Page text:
Non toxic and low toxic alternatives for German cockroach control are available. Sticky traps can be used to monitor or reduce population size. Improving sanitation by eliminating food and water sources and clutter can have a significant impact on reducing the chances of infestation population size. Finally, exclusion practices such as sealing cracks and crevices will reduce harborage space and also negatively impact population size.

Selected References

Baldwin RW, Fasulo TR. (2005). Cockroaches. University of Florida/IFAS. CD-ROM. SW 184. (23 November 2005).

Bennett GW, Owens JM. 1986. Advances in Urban Pest Management. Van Nostrand, New York.

Cornwell PB. 1968. The Cockroach, Volume I. Hutchinson of London, London.

Durier V, Rivault C. 2003. Improvement of German cockroach (Dictyoptera: Blatellidae) population control by fragmented distribution of gel baits. Journal of Economic Entomology 96: 1254-1258.

Fasulo TR. (2002). Stored Product Pests and German Cockroach. Bug Tutorials. University of Florida/IFAS. CD-ROM. SW-165.

Fasulo TR, Kern WH, Koehler PG, Short DE. 2005. Pests In and Around the Home. University of Florida/IFAS. CD-ROM. SW 126. (30 November 2005).

Fasulo TR, Koehler PG. 2002. Cockroaches and Pest Ants - Computer-verified Training Tutorials. Bug Tutorials. University of Florida/IFAS. CD-ROM. SW 157.

Hagenbuch BE, Koehler PG, Patterson RS, Brenner RJ. 1988. Peridomestic cockroaches (Orthoptera: Blattidae) of Florida: their species composition and suppression. Journal of Medical Entomology 25:377-380.

Koehler PG, Strong CA, Patterson RS. 1994. Rearing improvements for the German cockroach (Dictyoptera: Blattellidae). Journal of Medical Entomology 31: 704-710.

Miller D. (March 1998). IPM for Cockroaches in Schools. School Integrated Pest Management. (March 1998).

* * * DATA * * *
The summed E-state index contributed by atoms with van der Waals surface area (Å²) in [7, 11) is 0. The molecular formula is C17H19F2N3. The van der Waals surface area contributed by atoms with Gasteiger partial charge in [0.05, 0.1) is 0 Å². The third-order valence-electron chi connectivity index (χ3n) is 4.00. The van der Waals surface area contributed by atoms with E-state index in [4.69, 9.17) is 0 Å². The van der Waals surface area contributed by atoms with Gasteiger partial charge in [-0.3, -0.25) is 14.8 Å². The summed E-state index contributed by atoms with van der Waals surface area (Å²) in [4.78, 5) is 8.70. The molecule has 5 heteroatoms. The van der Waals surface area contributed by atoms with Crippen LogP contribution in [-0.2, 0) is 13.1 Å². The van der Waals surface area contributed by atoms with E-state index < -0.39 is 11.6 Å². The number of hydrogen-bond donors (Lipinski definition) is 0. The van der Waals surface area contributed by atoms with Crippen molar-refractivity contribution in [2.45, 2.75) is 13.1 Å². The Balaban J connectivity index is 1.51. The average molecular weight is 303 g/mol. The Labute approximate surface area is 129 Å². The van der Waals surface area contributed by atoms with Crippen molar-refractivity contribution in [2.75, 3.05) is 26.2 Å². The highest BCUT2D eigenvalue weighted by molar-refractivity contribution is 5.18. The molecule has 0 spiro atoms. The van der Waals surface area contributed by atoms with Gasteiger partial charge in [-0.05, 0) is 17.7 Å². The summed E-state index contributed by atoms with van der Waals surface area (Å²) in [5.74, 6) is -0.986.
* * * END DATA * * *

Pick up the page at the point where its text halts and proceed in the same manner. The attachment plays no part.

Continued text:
Rust MK, Owens JM, Reierson DA. 1995. Understanding and Controlling the German Cockroach. Oxford University Press, Oxford.



This document is EENY-002, one of a series of the Entomology and Nematology Department, UF/IFAS Extension. Original publication date September 1996. Revised December 2005. Reviewed December 2017. Visit the EDIS website at This document is also available on the Featured Creatures website at


S. Valles, USDA/ARS, Entomology and Nematology Department, UF/IFAS Extension, Gainesville, FL 32611.

The Institute of Food and Agricultural Sciences (IFAS) is an Equal Opportunity Institution authorized to provide research, educational information and other services only to individuals and institutions that function with non-discrimination with respect to race, creed, color, religion, age, disability, sex, sexual orientation, marital status, national origin, political opinions or affiliations. For more information on obtaining other UF/IFAS Extension publications, contact your county's UF/IFAS Extension office.

U.S. Department of Agriculture, UF/IFAS Extension Service, University of Florida, IFAS, Florida A & M University Cooperative Extension Program, and Boards of County Commissioners Cooperating. Nick T. Place, dean for UF/IFAS Extension.